The IBM SP2 system is a six-node parallel server that contains 256 gigabytes of data storage capacity [5].  “Currently, five years of financial data are being stored in the 50 gigabyte data warehouse.” [4]  All users inside and outside of the State can access the system via the State’s Intranet and Internet.  The current MERLIN system involves terabytes of data.

 

5. An assessment of the Data Warehouse’s success

From the National Association of State Information Systems (NASIRE) [5] web site, MERLIN was nominated for The Administrative Applications Award.  Although it didn’t win the award, it’s a success story with the following significant praises from the nominee write-up [5]:

 

In the long run, MERLIN has positive financial and managerial impacts:

 

6. Lessons learned from the project

First, the MERLIN team has factored in growth in the amount of data collected and system users.  The databases have been able to absorb new data with graceful scalability.  “MERLIN’s original purpose was analysis of revenue, budgets, expenses and cash flow.  The warehouse now includes HR data from various sources, such as individual personnel actions and detailed pay records.”  And the number of users grew “from 30 to over 100 users” within a short time [5].  That number kept growing to about 230 [1].  And with the plan of providing MERLIN access to public, its user base will certainly grow in the future.

 

Second, the team realized that building such data warehouse wasn’t a simple feat.  It was sure costly and it could never be “cost-justified per se” [3].  The hard work in data cleanup was due to the complexity of source systems [3]; as the databases came from different sources and systems [1].  The benefit of the system transcended a strict dollars cost analysis.  The good will generated by an efficient, accountable government is, in some ways, priceless.  Therefore, the system has had significant benefits other than attempting to limit the labor costs of running the state government.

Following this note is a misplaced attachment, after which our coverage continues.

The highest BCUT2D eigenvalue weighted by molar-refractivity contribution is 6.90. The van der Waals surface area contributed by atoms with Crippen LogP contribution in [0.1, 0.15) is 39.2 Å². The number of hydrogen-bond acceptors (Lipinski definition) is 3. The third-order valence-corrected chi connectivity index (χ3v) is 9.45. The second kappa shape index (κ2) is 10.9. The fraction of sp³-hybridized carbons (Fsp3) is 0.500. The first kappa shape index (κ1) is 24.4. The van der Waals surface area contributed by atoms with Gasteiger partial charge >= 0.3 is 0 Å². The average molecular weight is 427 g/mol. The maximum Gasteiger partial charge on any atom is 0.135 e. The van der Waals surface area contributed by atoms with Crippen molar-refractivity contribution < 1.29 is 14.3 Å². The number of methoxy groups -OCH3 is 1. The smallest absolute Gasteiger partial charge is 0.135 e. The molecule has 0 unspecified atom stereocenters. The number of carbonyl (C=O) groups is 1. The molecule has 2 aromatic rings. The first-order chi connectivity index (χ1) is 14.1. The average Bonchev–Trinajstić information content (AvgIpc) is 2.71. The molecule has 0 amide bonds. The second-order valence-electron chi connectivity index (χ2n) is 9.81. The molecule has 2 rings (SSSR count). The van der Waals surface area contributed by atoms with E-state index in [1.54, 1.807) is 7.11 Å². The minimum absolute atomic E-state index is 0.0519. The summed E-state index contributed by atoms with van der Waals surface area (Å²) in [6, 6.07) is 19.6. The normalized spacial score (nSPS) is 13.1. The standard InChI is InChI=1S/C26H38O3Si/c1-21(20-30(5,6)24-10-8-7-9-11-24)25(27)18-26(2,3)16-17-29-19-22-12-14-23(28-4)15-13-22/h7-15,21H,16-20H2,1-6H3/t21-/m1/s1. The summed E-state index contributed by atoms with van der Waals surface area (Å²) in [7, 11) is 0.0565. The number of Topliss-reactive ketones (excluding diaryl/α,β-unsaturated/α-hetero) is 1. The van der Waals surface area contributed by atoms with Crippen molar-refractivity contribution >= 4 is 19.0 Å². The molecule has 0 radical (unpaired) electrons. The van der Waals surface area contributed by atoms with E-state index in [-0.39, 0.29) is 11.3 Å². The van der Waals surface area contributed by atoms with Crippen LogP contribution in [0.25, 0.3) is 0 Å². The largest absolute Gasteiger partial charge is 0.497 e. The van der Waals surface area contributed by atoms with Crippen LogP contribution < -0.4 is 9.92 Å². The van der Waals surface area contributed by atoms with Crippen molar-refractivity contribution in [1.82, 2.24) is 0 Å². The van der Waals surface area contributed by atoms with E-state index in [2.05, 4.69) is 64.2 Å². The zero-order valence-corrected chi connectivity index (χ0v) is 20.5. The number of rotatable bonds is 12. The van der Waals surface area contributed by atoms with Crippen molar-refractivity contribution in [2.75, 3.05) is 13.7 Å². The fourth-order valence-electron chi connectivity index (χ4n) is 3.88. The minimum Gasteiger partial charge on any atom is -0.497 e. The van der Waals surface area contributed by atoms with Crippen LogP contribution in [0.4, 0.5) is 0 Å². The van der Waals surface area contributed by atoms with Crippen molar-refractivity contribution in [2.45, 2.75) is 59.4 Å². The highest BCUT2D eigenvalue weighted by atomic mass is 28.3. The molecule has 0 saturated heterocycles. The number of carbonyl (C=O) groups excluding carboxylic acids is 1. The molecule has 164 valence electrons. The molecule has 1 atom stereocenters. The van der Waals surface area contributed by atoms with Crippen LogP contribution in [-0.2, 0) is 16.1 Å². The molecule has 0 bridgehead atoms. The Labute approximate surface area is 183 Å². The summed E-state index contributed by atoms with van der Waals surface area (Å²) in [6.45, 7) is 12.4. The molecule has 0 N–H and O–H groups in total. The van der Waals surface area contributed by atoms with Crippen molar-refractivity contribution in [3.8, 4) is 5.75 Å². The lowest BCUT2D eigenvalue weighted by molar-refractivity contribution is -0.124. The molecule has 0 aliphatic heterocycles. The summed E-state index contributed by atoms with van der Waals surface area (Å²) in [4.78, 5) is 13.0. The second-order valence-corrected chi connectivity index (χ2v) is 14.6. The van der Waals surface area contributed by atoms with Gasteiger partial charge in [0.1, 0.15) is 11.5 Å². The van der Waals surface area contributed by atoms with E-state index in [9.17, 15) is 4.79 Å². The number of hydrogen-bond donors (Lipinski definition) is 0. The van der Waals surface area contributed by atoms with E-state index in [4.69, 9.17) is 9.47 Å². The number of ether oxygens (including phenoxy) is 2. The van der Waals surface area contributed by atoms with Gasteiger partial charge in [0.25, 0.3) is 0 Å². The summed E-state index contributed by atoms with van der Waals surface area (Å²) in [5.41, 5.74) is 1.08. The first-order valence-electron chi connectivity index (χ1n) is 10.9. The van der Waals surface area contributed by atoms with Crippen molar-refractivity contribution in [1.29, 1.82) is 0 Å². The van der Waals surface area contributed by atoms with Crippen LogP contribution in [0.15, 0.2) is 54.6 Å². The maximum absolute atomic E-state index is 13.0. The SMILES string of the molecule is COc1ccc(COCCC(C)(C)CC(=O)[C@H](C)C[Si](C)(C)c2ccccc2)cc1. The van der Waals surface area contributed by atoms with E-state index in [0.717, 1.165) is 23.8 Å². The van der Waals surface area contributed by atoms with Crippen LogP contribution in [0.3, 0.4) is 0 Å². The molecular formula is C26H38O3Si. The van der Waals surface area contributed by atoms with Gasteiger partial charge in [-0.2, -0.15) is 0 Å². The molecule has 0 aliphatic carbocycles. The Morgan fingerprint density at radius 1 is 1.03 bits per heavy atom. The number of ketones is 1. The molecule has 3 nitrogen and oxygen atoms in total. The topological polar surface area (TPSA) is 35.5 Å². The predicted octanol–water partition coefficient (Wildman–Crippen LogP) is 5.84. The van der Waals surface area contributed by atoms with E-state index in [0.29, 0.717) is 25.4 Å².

Last but not least, Mississippi learned that the partnership with an IT company in such a project is crucial.  The Mississippi-IBM relationship turned out to be very good.  Both organizations benefited.  “According to team members from both the State and IBM, MERLIN’s development has been characterized by a generosity of spirit not evident in many comparable situations….  In fact, MMRS managers consider the relationship with IBM to be one of the best with any vendor in Mississippi’s history.” [3]

Conclusion

The MERLIN project has been recognized as a leading model for other States to follow.  Most notably, NASIRE, the association of state CIOs, awarded MERLIN as an exemplary application of IT to state government.  MERLIN provides valuable lessons about how to build and maintain a large data warehouse project.  The continued existence of MERLIN.net affirms its utility.  “The State believes, MERLIN.net will provide citizens direct answer to commonly asked questions about the State…” [5].  And, “the most significant benefit will be realized in providing the Executive and Legislative branches with the ability to obtain information quickly and accurately for decision making.”